Linguists have been very busy, but their busyness seems to be about an increasing number of increasingly divergent topics: some are in effect anthropologists, gathering linguistic data from remote peoples, and compiling dictionaries and grammars of languages spoken by small and isolated tribes; some study the minutiae of the grammars of their own or other contemporary languages; some try to find ‘language universals’ among seemingly unrelated tongues; some, following Chomsky, try to find ‘deep structure’ behind language’s façade; some create maps depicting the boundaries of various dialectal usages and pronunciations; some try to decipher the remaining fragments of languages that were dead before Troy fell; some study the way in which children acquire language competence, or explore the brain sites that seem to be associated with language acquisition and use; some even study the possible linguistic significance of sounds made by whales and apes, or try to teach these animals the rudiments of human language.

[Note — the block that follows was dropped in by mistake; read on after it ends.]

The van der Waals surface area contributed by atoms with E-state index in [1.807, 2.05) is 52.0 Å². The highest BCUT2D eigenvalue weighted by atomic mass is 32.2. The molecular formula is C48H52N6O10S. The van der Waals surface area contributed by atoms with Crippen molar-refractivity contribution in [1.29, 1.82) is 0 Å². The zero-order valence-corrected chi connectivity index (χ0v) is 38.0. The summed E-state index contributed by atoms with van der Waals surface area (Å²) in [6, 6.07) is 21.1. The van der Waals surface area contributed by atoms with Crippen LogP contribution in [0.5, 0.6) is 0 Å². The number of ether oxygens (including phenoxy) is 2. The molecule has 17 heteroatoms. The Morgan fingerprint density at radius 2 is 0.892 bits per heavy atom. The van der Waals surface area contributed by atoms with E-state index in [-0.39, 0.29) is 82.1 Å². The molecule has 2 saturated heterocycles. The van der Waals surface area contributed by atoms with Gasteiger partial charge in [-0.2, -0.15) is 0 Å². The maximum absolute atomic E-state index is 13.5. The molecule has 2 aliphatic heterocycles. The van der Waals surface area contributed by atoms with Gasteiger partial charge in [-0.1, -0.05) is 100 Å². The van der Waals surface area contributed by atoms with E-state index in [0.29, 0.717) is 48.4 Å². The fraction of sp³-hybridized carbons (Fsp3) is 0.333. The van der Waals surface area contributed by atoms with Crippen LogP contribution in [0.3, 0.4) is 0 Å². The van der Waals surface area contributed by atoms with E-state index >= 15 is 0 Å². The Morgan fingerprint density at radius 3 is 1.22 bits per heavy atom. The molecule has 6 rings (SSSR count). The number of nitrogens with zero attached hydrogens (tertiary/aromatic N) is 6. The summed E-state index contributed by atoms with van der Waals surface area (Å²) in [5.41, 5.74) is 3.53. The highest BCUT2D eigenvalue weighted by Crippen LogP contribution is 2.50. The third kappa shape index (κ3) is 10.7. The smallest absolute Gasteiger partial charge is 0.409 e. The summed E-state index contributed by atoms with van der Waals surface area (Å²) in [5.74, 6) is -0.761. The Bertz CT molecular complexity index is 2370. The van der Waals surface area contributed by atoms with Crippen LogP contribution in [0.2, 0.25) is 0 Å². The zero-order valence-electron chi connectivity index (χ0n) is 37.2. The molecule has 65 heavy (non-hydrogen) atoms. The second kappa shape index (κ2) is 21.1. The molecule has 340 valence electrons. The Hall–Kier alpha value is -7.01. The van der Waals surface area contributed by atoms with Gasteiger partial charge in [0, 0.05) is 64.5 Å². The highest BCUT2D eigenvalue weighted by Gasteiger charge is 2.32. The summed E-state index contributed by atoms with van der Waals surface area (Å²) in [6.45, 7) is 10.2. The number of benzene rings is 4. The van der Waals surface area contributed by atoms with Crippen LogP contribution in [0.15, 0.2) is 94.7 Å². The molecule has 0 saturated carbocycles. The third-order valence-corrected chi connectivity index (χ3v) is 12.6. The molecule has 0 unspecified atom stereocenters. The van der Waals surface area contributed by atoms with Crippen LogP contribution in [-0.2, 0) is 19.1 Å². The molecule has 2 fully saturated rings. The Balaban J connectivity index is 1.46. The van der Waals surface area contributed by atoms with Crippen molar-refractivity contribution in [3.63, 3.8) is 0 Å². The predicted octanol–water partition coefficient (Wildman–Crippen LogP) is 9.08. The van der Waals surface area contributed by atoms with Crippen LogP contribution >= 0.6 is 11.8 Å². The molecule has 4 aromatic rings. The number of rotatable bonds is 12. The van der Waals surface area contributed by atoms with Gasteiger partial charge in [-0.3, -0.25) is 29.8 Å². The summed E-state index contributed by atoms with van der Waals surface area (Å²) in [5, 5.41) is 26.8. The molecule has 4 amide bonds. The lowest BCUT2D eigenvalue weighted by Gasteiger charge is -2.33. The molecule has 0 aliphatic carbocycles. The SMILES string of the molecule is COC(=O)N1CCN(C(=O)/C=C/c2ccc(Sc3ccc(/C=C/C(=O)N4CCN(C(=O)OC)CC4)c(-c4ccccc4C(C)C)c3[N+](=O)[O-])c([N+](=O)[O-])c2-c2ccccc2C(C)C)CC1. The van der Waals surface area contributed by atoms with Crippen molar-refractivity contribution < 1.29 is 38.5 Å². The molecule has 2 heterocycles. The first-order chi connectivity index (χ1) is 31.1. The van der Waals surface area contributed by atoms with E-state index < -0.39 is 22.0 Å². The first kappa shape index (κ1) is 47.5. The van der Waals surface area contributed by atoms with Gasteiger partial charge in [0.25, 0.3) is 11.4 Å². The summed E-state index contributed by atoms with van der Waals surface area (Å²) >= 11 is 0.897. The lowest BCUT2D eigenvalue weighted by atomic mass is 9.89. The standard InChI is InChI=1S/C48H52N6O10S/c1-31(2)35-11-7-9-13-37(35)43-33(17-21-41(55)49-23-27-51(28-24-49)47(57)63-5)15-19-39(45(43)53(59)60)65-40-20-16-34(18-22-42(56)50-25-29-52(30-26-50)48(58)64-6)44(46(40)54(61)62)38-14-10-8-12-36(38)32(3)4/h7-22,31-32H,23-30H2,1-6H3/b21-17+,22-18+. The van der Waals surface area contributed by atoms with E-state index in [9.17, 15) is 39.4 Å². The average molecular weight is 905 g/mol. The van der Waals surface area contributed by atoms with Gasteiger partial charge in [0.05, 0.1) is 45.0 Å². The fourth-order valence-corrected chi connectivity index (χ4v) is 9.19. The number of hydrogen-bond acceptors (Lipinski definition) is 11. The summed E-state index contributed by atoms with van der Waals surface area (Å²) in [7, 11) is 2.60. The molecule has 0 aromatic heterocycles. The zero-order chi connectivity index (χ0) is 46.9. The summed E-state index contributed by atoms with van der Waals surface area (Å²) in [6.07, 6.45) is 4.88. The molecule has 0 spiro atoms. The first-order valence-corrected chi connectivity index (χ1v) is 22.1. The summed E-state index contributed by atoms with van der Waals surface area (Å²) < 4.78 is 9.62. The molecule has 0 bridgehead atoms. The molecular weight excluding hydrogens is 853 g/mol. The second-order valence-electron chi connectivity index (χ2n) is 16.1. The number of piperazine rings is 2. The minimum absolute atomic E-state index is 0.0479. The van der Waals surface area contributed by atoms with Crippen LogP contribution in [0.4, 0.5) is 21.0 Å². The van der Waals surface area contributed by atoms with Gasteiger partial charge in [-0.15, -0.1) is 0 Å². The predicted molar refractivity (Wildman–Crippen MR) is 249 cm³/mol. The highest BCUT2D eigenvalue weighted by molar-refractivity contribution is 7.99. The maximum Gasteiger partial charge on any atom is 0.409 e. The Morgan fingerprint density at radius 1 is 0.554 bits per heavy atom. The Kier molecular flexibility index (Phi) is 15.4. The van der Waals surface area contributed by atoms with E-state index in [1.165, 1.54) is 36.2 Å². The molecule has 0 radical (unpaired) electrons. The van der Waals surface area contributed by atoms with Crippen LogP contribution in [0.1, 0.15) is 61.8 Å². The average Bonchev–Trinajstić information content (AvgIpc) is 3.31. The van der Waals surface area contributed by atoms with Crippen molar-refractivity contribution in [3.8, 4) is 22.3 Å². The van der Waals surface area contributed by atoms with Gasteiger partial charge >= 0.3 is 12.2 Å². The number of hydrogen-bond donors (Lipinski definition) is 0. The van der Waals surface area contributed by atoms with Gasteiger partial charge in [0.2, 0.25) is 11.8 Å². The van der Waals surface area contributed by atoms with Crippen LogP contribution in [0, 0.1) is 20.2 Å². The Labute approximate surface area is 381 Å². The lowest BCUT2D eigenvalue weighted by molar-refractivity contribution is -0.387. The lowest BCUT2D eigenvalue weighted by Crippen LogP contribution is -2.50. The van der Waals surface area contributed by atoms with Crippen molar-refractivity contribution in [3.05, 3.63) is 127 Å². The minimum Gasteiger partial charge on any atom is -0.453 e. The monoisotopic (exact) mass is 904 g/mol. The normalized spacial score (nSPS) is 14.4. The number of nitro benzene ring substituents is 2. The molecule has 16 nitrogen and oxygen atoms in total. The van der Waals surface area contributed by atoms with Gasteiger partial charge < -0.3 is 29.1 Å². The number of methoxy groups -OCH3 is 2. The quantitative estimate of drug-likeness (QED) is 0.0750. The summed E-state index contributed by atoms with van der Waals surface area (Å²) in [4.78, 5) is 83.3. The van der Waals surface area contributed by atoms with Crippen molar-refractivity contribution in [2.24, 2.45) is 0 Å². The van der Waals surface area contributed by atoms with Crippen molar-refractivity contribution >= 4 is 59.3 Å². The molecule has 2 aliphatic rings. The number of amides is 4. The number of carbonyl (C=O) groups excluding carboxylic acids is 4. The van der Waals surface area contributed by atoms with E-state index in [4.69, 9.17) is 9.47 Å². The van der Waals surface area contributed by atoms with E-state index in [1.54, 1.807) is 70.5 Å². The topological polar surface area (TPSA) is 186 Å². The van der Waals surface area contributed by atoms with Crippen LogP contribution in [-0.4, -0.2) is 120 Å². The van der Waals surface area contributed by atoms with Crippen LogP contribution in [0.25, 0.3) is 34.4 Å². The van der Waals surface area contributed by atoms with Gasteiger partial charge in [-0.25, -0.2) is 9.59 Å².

All of these investigations and projects have their interest and value, but they give little promise of converging toward a comprehensive and unified theory of language. The only thing that these studies have in common is that they all deal with language in one way or another—and this, it seems clear, is not enough to unify them and make them all part of a recognizable discipline. There is no human activity that language is not part of; to take everything language-related for one’s domain is to take on too much, to cast one’s net too wide. In declaring no aspect of language alien to itself, linguistics has shown itself admirably catholic and generous, but undermined its hopes of being a science.